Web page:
The share that the National Government should take in the broad work of education has not received the attention and the care it rightly deserves. The immediate responsibility for the support and improvement of our educational systems and institutions rests and should always rest with the people of the several States acting through their state and local governments, but the Nation has an opportunity in educational work which must not be lost and a duty which should no longer be neglected.

The National Bureau of Education was established more than forty years ago. Its purpose is to collect and diffuse such information "as shall aid the people of the United States in the establishment and maintenance of efficient school systems and otherwise promote the cause of education throughout the country." This purpose in no way conflicts with the educational work of the States, but may be made of great advantage to the States by giving them the fullest, most accurate, and hence the most helpful information and suggestion regarding the best educational systems. The Nation, through its broader field of activities, its wider opportunity for obtaining information from all the States and from foreign countries, is able to do that which not even the richest States can do, and with the distinct additional advantage that the information thus obtained is used for the immediate benefit of all our people.

With the limited means hitherto provided, the Bureau of Education has rendered efficient service, but the Congress has neglected to adequately supply the bureau with means to meet the educational growth of the country. The appropriations for the general work of the bureau, outside education in Alaska, for the year 1909 are but $87,500—an amount less than they were ten years ago, and some of the important items in these appropriations are less than they were thirty years ago. It is an inexcusable waste of public money to appropriate an amount which is so inadequate as to make it impossible properly to do the work authorized, and it is unfair to the great educational interests of the country to deprive them of the value of the results which can be obtained by proper appropriations.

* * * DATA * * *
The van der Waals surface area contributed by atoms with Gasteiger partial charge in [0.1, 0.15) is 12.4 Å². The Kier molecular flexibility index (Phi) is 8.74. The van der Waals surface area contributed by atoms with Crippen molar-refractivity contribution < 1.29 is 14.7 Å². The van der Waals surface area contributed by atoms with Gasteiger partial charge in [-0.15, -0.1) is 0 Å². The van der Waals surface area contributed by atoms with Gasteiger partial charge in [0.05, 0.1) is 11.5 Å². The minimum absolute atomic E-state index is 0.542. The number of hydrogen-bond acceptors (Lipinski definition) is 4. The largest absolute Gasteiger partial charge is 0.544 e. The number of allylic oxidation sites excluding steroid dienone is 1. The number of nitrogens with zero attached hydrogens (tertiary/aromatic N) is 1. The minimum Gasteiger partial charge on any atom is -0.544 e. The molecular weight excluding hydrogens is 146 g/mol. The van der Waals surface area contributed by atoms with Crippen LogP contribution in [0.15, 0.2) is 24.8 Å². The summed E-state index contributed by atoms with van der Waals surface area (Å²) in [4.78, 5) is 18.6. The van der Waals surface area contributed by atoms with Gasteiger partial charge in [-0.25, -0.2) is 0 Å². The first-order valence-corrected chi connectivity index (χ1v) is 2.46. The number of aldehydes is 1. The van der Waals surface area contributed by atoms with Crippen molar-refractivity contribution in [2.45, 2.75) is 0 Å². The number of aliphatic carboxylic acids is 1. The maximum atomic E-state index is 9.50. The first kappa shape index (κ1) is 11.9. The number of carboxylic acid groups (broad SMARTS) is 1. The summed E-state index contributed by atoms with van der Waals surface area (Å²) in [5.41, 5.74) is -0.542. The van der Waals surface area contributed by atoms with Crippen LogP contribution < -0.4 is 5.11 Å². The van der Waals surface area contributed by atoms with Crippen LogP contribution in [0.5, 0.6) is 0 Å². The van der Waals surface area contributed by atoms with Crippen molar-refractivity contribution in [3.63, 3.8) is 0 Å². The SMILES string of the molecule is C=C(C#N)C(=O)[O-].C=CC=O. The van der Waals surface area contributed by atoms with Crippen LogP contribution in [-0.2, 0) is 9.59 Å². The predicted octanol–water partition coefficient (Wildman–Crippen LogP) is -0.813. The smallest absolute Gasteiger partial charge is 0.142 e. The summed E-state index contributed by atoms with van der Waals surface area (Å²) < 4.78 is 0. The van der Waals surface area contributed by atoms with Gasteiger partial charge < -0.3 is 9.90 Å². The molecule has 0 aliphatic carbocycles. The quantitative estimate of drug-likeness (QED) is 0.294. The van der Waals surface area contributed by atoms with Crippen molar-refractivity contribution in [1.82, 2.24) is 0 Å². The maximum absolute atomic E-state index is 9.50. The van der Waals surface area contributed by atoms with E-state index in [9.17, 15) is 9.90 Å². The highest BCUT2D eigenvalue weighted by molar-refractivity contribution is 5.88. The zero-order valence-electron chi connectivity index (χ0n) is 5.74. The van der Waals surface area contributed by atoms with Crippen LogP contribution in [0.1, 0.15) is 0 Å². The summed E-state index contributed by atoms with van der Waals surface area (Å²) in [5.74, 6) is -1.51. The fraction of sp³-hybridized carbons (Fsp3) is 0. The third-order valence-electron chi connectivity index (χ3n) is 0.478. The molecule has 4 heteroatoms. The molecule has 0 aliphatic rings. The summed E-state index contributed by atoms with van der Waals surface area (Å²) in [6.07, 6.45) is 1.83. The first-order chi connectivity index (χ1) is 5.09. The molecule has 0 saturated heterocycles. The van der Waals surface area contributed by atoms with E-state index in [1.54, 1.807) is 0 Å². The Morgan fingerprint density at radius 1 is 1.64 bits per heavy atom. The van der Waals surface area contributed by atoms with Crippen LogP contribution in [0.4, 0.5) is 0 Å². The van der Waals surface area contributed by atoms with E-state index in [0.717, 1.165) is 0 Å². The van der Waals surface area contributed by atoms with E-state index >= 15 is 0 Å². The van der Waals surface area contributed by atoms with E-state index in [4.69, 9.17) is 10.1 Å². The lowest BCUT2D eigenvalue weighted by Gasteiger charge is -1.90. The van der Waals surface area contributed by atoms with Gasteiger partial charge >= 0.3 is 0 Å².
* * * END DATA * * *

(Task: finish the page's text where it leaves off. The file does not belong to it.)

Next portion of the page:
I earnestly recommend that this unfortunate state of affairs as regards the national educational office be remedied by adequate appropriations. This recommendation is urged by the representatives of our common schools and great state universities and the leading educators, who all unite in requesting favorable consideration and action by the Congress upon this subject.


I strongly urge that the request of the Director of the Census in connection with the decennial work so soon to be begun be complied with and that the appointments to the census force be placed under the civil service law, waiving the geographical requirements as requested by the Director of the Census. The supervisors and enumerators should not be appointed under the civil service law, for the reasons given by the Director. I commend to the Congress the careful consideration of the admirable report of the Director of the Census, and I trust that his recommendations will be adopted and immediate action thereon taken.


It is highly advisable that there should be intelligent action on the part of the Nation on the question of preserving the health of the country. Through the practical extermination in San Francisco of disease-bearing rodents our country has thus far escaped the bubonic plague. This is but one of the many achievements of American health officers; and it shows what can be accomplished with a better organization than at present exists. The dangers to public health from food adulteration and from many other sources, such as the menace to the physical, mental and moral development of children from child labor, should be met and overcome. There are numerous diseases, which are now known to be preventable, which are, nevertheless, not prevented. The recent International Congress on Tuberculosis has made us painfully aware of the inadequacy of American public health legislation. This Nation can not afford to lag behind in the world-wide battle now being waged by all civilized people with the microscopic foes of mankind, nor ought we longer to ignore the reproach that this Government takes more pains to protect the lives of hogs and of cattle than of human beings.


The first legislative step to be taken is that for the concentration of the proper bureaus into one of the existing departments. I therefore urgently recommend the passage of a bill which shall authorize a redistribution of the bureaus which shall best accomplish this end.


I recommend that legislation be enacted placing under the jurisdiction of the Department of Commerce and Labor the Government Printing Office. t present this office is under the combined control, supervision, and administrative direction of the President and of the Joint Committee on Printing of the two Houses of the Congress. The advantage of having the 4,069 employees in this office and the expenditure of the $5,761,377.57 appropriated therefor supervised by an executive department is obvious, instead of the present combined supervision.